As he felt himself settle in the leather wingback chair, the phrase “faster than a speeding bullet” from theSupermantelevision series came into Fletcher’s head.

      No, a speeding bullet’s a snail compared to the rate I just moved.

      And unlike Superman, Fletcher didn’t have to bother with finding a phone booth to change clothes in; looking down, he saw that in his rapid transit, he had shed his cowboy getup and was now wearing a sports coat and linen trousers. This clothing...

    • 12
      (pp. 180-198)

      Deke Drake had been raised by his Aunt Edna, who took him in after his parents died in separate freak accidents—his father first after falling down the stairs of a New York speakeasy and his mother two months later from an infected blister she’d gotten while playing tennis.

      His widowed aunt did not hesitate to claim him, taking the six-year-old to her palatial home in Palm Springs, Florida, and it was her kindness as well as the home’s proximity to the vastly engrossing ocean that went a long way in patching the little boy’s holes of grief and confusion....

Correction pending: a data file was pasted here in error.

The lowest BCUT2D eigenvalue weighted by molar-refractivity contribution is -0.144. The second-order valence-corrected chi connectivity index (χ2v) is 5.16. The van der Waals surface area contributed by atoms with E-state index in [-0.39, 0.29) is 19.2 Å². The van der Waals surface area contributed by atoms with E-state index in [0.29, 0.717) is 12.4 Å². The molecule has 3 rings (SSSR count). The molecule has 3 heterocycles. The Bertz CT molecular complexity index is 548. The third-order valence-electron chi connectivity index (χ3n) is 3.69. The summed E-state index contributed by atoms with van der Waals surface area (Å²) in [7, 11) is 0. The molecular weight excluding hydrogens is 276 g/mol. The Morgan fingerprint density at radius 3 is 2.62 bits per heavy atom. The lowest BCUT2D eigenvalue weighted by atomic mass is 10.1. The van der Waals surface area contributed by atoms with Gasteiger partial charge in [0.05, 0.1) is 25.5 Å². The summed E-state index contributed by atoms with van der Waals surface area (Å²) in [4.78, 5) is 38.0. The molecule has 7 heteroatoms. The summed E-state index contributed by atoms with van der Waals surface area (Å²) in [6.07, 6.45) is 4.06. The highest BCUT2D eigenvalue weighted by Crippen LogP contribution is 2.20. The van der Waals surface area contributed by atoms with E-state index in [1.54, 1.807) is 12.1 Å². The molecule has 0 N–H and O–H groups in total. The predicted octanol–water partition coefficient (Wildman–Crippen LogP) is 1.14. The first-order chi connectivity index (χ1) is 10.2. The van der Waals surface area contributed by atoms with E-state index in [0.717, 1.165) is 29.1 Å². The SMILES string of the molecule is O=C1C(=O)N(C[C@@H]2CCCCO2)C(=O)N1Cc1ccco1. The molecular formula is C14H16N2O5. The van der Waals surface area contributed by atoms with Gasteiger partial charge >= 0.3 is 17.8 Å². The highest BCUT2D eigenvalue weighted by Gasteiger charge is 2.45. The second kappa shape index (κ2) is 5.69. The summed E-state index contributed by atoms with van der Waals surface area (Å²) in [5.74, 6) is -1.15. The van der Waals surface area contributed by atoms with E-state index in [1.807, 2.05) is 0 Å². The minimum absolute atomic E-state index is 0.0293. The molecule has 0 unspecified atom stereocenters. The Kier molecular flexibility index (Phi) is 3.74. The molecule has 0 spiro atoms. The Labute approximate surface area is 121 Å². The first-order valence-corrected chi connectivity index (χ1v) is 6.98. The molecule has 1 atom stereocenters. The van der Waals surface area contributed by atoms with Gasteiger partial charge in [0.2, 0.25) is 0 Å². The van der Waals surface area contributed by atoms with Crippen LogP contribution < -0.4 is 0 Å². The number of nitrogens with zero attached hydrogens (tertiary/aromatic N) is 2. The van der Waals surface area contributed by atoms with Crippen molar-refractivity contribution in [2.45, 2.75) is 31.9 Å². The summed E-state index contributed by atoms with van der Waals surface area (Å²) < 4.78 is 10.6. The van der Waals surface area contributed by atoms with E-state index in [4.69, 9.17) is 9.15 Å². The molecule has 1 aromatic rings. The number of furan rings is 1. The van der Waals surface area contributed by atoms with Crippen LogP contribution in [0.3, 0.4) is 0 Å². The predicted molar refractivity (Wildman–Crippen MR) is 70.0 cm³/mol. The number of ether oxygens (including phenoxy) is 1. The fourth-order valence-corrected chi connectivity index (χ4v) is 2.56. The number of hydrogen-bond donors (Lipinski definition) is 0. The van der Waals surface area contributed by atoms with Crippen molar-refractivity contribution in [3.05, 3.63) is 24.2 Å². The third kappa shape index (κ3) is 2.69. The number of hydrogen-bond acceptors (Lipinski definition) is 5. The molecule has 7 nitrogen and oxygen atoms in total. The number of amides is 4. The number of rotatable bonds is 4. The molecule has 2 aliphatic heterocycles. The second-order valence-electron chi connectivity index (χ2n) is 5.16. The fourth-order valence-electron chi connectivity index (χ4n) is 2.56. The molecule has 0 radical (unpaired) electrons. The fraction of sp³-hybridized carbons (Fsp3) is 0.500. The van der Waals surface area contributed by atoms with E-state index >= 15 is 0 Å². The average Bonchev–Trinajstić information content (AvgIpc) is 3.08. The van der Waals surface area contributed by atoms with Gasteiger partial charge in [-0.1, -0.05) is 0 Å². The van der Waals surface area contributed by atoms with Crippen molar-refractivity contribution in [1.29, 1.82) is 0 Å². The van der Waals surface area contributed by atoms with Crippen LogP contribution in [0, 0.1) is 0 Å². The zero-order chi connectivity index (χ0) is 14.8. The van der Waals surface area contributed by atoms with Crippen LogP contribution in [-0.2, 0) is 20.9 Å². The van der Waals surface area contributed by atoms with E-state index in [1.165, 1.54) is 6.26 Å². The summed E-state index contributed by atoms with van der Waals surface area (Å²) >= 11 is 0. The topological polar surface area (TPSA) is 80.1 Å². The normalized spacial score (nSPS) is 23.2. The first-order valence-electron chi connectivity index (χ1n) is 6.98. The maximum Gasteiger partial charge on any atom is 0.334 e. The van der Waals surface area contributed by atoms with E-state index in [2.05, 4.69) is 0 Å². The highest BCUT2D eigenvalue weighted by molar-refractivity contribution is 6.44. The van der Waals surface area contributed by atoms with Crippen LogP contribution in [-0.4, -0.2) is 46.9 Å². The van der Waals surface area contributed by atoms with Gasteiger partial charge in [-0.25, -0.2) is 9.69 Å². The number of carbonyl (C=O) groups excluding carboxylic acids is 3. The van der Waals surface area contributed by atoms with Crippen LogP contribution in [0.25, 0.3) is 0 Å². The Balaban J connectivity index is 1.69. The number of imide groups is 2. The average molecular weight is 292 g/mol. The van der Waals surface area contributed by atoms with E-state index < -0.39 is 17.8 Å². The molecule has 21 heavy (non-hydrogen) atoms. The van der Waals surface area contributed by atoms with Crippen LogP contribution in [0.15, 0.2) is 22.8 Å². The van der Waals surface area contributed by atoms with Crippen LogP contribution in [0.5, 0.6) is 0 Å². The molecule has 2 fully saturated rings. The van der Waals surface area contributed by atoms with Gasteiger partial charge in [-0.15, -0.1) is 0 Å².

• 13
      (pp. 199-216)

      “Oh, my God.” In his cupped hands, Fletcher caught the words as they came out of his mouth, and to him it was almost as if he had vomited, so bitter and acrid was the taste in his mouth.

      “Oh, Fletcher,” said Tandala, and when her hand pressed against his back, Fletcher felt himself sag.

      “Tandy,” he whispered, “why did you make me go through all of that?”

      The alien, in her housemaid dress, tsked. “I am so sorry, Fletcher, but you assume I have more power than I do. I just give you the ticket to your story—I...

    • 14
      (pp. 217-224)

      In the zamoosh, the debonair facade of Deke Drake remained, but it was definitely Fletcher who slammed into the small classroom chair. He sat for a moment until the sensation of swirling stopped, and then with a small groan he stood up, took a deep breath, and brushed off the sleeves of his dinner jacket.

      “So it’s back to the pinnacle of higher learning,” he said, looking at the ABCs above the blackboard, the balloon chart near the door. He stretched to the left (it had been a particularly rough zamoosh) and stretched to the right. He watched as the...